Quinns may challenge stay on IBRC action
The family of bankrupt businessman Seán Quinn has hinted at a possible legal challenge to the statutory stay which has halted their action alleging the former Anglo Irish Bank unlawfully “shovelled” some €2.34 billion loans into their companies to prop up its plummeting share price.
If the Commercial Court rules the new Irish Bank Resolution Corporation Act liquidating IBRC (formerly Anglo) does not allow for the stay to be lifted, the Quinns “will reserve our position in relation to any steps to be taken later”, their counsel Ross Aylward said yesterday.
Mr Justice Peter Kelly said he was faced with a “conundrum” as there was an issue whether the Act gave any power to the courts to lift what the Act described as an “immediate stay” on all “existing proceedings” against IBRC. There was also an issue whether he could even permit such an application to be brought.
The wording of the Act appeared “very clear” in that it provided for “an immediate stay” on all “existing proceedings” against IBRC, with no entitlement for the courts to lift those stays, as the Act disapplied provisions normally allowed for lifting stays, he remarked.
While the reference to all proceedings might “not be as stark” as it appeared, the exact meaning of the relevant provisions should be thrashed out fully in a hearing on March 7th, Mr Justice Kelly added.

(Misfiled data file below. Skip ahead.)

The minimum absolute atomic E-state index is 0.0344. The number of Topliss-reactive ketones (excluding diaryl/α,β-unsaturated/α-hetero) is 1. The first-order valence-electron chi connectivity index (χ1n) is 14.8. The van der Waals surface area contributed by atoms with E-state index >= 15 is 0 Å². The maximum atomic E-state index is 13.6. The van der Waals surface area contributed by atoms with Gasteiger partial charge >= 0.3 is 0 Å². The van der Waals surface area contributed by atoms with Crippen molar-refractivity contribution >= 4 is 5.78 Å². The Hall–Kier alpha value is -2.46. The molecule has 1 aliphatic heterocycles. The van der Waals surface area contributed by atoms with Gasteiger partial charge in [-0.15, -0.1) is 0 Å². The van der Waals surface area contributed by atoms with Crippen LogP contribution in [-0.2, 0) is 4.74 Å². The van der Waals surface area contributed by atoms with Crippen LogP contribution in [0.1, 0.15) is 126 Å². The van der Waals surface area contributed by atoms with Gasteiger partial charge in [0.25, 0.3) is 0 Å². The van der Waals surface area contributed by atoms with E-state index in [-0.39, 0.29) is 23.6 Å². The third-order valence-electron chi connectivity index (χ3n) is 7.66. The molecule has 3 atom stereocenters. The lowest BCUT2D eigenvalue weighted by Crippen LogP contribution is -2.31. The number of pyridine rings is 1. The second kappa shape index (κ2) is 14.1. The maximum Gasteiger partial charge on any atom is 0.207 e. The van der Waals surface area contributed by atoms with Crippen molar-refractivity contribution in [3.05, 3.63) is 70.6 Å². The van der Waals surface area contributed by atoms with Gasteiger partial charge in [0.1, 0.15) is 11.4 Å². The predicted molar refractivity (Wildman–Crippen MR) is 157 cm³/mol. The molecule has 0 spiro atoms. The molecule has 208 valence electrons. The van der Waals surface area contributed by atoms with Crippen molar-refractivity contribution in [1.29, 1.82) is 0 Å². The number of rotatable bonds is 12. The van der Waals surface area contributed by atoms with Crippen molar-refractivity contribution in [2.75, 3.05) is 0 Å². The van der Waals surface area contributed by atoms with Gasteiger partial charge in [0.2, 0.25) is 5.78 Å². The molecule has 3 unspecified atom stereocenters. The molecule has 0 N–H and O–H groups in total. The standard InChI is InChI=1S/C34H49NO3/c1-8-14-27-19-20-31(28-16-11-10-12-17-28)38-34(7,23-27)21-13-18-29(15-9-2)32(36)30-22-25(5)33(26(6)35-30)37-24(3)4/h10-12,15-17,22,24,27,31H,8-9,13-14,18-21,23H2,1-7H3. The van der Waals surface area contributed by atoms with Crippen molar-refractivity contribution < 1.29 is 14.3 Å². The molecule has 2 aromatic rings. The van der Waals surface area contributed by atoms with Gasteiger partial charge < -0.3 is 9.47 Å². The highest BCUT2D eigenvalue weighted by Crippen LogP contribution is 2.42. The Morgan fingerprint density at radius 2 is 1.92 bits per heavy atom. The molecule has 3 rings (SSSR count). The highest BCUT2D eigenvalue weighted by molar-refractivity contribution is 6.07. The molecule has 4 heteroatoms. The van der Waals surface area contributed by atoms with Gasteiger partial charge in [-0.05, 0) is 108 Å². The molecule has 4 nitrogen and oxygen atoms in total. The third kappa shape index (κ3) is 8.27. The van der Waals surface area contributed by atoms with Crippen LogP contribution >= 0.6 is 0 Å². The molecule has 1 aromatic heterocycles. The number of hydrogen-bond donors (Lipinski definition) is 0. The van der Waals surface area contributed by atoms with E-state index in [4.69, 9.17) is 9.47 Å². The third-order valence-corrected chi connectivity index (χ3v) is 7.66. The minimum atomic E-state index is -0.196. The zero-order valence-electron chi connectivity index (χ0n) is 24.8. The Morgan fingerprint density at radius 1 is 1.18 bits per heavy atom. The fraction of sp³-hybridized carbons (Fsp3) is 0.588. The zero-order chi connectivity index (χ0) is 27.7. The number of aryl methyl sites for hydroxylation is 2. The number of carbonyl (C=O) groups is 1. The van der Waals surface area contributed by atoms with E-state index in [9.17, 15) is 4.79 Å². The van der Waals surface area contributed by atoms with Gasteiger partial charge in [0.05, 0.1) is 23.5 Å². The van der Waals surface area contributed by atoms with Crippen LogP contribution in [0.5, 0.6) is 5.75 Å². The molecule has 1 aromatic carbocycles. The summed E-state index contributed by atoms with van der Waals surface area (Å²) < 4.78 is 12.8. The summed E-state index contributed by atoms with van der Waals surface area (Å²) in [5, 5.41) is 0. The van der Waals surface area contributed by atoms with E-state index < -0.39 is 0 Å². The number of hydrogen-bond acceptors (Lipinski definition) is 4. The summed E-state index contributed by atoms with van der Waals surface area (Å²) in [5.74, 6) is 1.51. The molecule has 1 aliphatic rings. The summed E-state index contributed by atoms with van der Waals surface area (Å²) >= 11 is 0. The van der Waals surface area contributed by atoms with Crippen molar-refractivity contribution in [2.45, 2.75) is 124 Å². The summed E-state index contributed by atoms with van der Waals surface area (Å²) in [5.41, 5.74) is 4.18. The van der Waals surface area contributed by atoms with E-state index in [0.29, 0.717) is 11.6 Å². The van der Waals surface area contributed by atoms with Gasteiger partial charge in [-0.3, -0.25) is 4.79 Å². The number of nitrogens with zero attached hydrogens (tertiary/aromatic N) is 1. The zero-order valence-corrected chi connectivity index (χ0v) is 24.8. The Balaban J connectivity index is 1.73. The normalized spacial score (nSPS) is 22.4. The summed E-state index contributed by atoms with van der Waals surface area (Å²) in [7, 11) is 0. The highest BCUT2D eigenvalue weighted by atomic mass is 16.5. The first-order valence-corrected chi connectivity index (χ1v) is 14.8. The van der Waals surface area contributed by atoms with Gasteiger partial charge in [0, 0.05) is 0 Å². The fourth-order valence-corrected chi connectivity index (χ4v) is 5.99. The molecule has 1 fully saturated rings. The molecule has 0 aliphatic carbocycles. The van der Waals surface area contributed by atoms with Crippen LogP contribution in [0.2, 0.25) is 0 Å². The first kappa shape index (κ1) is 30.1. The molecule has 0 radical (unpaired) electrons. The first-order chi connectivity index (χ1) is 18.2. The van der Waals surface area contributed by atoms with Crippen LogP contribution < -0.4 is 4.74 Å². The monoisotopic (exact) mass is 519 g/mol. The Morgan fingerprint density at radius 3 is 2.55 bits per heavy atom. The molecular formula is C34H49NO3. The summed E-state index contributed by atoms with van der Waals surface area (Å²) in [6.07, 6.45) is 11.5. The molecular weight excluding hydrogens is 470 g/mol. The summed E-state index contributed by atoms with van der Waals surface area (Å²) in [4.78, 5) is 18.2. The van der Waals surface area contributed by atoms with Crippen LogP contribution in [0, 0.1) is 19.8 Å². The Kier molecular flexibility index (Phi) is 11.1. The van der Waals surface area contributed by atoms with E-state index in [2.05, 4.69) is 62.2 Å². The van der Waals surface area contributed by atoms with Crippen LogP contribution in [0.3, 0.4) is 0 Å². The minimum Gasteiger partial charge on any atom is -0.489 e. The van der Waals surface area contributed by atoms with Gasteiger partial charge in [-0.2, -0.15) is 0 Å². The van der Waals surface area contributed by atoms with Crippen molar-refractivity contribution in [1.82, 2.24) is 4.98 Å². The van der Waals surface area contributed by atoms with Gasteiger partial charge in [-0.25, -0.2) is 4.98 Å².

The Quinn action was the first main piece of litigation where the issue had arisen but the outcome of the March 7th hearing would affect many other existing proceedings against IBRC, which appear to be captured by the stay, he noted.
The stay applied only to “existing” proceedings against IBRC and did not prevent the bringing of new actions, he added.
The action by Patricia Quinn and her five children against IBRC was initiated in 2011. They claim they are not liable for €2.34 billion in loans made to Quinn companies on grounds that they were made in breach of section 60 of the Companies Act and Market Abuse Regulations.
While the full hearing of the case has been “parked” pending criminal proceedings against former Anglo chairman Seán FitzPatrick and others, various pre-trial matters were continuing until the IBRC Act was passed last week.
The family’s lawyers were due to inform the judge yesterday whether they intended to proceed with an application to join the Department of Finance and Central Bank as co-defendants with IBRC.
In court yesterday, Paul Gallagher SC said he was representing IBRC and was instructed by the special liquidators of the bank. He said he could see the issue that arose for the court.
Mr Gallagher also said the IBRC Act was still not available for examination but he did not believe there had been any amendments to the Bill seen by the court. Mr Justice Kelly said it was very unusual and very unsatisfactory that the court and the parties had to operate without a copy of the Act.
Last week, Martin Hayden SC, for the Quinns, said the Act appeared “to sanitise” the family’s claim Anglo had breached section 60 of the Companies Act – which makes it unlawful for a company to advance loans to buy its own shares – in making the €2.34 billion in loans.
The Act raised “many areas of complexity” and drew a distinction between those being sued by the bank and those suing it, he also remarked.